Part of the fun when it comes to buying and building cars is the thrill of the hunt for that elusive model or part. Peter Le Pla is a master of that particular art and has owned an extensive array of cars in his 46 years. His friendly nature and willingness to go the extra mile when hunting for classics has bagged him a number of gems, ranging from one-owner stockers through to desirable Yankee iron and Aussie muscle cars.
Peter's dad John has always been a car guy, and this is him with a two-year-old Peter and Peter’s late mum, Jenny. “The green S-Series Valiant was Dad’s, while the white one was his mate’s car,” Peter says. “I love this photo. Growing up in a car family meant following the same passion was virtually a given. We were always too broke to get into trouble dabbling with anything else!”
Peter worked as a garbo in the early 90s and used to spot plenty of cars while doing his rounds. “I found this XK wagon in Ashgrove, Brisbane, and bought it off an old guy for $600. It was a dead stocker running the six-cylinder with automatic trans; I just lowered it and then drove it everywhere. It had an original 54,000 miles on the clock and was actually the first ever Falcon wagon sold in Queensland, straight off the Ford display at the 1960 Brisbane Exhibition.”
In 1995 Peter was punting around a very neat HQ GTS four-door, when the desire to own a Chev became too much. “I was at a Chevy Super Sunday and spotted this 350-powered ’61 Impala for sale. I grabbed the seller’s details and said I’d give him a call as I really needed to sell my Monaro first. His ears pricked up, I told him what I had and we did a straight swap later that afternoon,” Peter recalls. “That’s my brother Allan on the left, cousin Adam in the middle and me sporting the mullet!” The other pic shows Peter and his mate Garry cutting loose at the old Lawnton Powernats; an iconic Brisbane car show of the era. The ’61 was eventually traded for a ’60 convertible project, which is now owned by Aussie band Sheppard.
Peter loves his ’61s, and this turquoise Impala was bought back in 2002. A 350/350 combo made for a reliable cruiser, while the 17-inch Torq Thrust rims were big-inch items back then. The ’61 was a regular sight on Brisbane roads for the next three years, before being sold to help fund the ’60 convertible build.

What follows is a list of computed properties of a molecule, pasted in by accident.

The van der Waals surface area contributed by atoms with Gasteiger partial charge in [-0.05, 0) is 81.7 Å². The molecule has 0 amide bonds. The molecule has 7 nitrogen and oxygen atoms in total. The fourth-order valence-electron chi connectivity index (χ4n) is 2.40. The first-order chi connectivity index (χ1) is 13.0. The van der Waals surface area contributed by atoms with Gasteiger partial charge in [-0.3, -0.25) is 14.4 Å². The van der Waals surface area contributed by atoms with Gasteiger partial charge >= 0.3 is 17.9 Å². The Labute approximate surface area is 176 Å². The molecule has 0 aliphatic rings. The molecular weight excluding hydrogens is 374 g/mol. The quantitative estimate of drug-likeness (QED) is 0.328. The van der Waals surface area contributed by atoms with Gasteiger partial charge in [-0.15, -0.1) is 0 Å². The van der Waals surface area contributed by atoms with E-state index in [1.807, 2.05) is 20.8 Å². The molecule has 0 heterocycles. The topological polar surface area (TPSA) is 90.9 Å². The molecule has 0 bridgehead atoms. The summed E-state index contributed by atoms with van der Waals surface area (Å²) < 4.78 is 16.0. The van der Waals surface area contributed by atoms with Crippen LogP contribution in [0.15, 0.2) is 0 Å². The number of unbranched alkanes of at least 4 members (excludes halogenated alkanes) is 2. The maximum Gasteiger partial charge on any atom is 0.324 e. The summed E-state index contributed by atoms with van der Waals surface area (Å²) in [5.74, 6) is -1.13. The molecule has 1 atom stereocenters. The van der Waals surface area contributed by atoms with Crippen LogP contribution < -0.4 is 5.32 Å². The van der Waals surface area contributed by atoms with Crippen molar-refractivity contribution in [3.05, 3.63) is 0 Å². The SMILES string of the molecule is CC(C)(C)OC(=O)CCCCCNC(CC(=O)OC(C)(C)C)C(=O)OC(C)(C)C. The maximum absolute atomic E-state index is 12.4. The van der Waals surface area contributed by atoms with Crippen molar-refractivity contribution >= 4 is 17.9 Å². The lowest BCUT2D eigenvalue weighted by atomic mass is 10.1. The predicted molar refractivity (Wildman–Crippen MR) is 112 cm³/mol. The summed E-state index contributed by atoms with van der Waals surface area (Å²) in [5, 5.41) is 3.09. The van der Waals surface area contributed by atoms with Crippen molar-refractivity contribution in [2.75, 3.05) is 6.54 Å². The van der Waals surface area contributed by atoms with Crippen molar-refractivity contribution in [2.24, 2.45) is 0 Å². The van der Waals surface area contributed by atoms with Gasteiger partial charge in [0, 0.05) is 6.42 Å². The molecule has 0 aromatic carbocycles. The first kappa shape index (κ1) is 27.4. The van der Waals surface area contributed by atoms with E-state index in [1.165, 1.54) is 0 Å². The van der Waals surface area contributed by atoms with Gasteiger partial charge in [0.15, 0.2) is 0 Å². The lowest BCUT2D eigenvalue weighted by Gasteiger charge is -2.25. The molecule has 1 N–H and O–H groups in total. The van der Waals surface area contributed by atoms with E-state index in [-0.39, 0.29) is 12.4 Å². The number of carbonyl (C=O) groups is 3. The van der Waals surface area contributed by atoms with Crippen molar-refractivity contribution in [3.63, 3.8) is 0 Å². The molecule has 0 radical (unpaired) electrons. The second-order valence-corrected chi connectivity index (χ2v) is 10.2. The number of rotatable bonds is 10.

Peter's dad bought this XT GT in 1979. “It was our family car for the next decade, doing all the daily chores and towing our caravan interstate,” he says. “It was put up on blocks in the early 90s until I bought it off him in 2006, and have used it as my regular driver ever since. It is still in original, unrestored condition and purrs along nicely with the factory 302 Windsor, Top Loader and 8.75in diff. The paint is sad and there are a few dings here and there, but that’s exactly how I like it.”
This tidy XC panel van was a local’s daily driver for many years before being left to languish in a side street. “My brother spotted it in 2006 and I bought it for $1500,” Peter says. “I had it resprayed in the factory colour by my mate Mick Sweetman, and detailed it inside and out.” The 302 Cleveland, single-rail and nine-inch diff made for a reliable cruiser, while the Globelines and bubble windows gave it an 80s flavour. Peter got itchy feet after 18 months, though, and swapped it for yet another 1960 Chev!
Peter and wife Shelby ensure their two-year-old son Klayd cruises at car events in style with his junior ’34 tudor. “I just wanted to build him something cool,” Peter says. “I sketched an idea on a piece of cardboard, bought a sheet of steel and started hammering away.” A scratch-built grille, Cragar golf buggy wheels, Little Mick flame job and leopard-print interior make for a cool ride, while the blown donk has operational pulleys via an electric motor.
This HJ GTS sedan is the latest project to roll out of Peter’s shed, running a 308, four-speed and 10-bolt diff. Fresh DeVille blue paint, GTS wheels and redwalls are a great combination that boosts the factory muscle image nicely. “Back in 2012 I went to buy an EH Holden and came home with this,” Peter says. “It was meant to be just a quick tidy-up, but we all know that story; next minute it’s stripped and scoring a three-year rebuild.”